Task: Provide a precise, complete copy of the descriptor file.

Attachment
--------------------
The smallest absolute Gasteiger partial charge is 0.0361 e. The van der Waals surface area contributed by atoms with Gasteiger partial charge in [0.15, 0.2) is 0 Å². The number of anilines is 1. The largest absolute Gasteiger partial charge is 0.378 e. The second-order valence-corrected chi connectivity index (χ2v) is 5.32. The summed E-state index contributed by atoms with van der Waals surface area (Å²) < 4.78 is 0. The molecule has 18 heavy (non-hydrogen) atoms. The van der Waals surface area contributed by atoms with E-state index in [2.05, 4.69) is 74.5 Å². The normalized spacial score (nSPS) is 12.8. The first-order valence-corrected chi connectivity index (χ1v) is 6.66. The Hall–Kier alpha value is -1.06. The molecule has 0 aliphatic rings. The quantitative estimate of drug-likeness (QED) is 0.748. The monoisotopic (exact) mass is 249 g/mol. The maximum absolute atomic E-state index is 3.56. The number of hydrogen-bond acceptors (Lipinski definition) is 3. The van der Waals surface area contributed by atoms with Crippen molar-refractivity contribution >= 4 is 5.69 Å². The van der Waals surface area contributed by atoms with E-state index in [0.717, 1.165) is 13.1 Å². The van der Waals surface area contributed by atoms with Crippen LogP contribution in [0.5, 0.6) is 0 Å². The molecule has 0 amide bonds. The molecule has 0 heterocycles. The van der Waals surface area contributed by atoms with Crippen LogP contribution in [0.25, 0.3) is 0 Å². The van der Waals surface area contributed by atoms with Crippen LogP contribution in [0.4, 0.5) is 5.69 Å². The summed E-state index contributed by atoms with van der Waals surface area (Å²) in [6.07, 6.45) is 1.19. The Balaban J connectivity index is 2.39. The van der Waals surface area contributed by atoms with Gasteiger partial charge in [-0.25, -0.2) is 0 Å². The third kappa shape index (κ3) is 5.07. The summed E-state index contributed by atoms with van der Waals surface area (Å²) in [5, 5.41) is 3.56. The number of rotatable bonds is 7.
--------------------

The smallest absolute Gasteiger partial charge is 0.0361 e. The van der Waals surface area contributed by atoms with Gasteiger partial charge in [0.15, 0.2) is 0 Å². The number of anilines is 1. The largest absolute Gasteiger partial charge is 0.378 e. The second-order valence-corrected chi connectivity index (χ2v) is 5.32. The summed E-state index contributed by atoms with van der Waals surface area (Å²) < 4.78 is 0. The molecule has 18 heavy (non-hydrogen) atoms. The van der Waals surface area contributed by atoms with E-state index in [2.05, 4.69) is 74.5 Å². The normalized spacial score (nSPS) is 12.8. The first-order valence-corrected chi connectivity index (χ1v) is 6.66. The Hall–Kier alpha value is -1.06. The molecule has 0 aliphatic rings. The quantitative estimate of drug-likeness (QED) is 0.748. The monoisotopic (exact) mass is 249 g/mol. The maximum absolute atomic E-state index is 3.56. The number of hydrogen-bond acceptors (Lipinski definition) is 3. The van der Waals surface area contributed by atoms with Crippen molar-refractivity contribution >= 4 is 5.69 Å². The van der Waals surface area contributed by atoms with E-state index in [0.717, 1.165) is 13.1 Å². The van der Waals surface area contributed by atoms with Crippen LogP contribution in [0.5, 0.6) is 0 Å². The molecule has 0 amide bonds. The molecule has 0 heterocycles. The van der Waals surface area contributed by atoms with Crippen LogP contribution in [0.25, 0.3) is 0 Å². The van der Waals surface area contributed by atoms with Crippen LogP contribution in [0.4, 0.5) is 5.69 Å². The summed E-state index contributed by atoms with van der Waals surface area (Å²) in [6.07, 6.45) is 1.19. The Balaban J connectivity index is 2.39. The van der Waals surface area contributed by atoms with Gasteiger partial charge in [-0.25, -0.2) is 0 Å². The third kappa shape index (κ3) is 5.07. The summed E-state index contributed by atoms with van der Waals surface area (Å²) in [5, 5.41) is 3.56. The number of rotatable bonds is 7.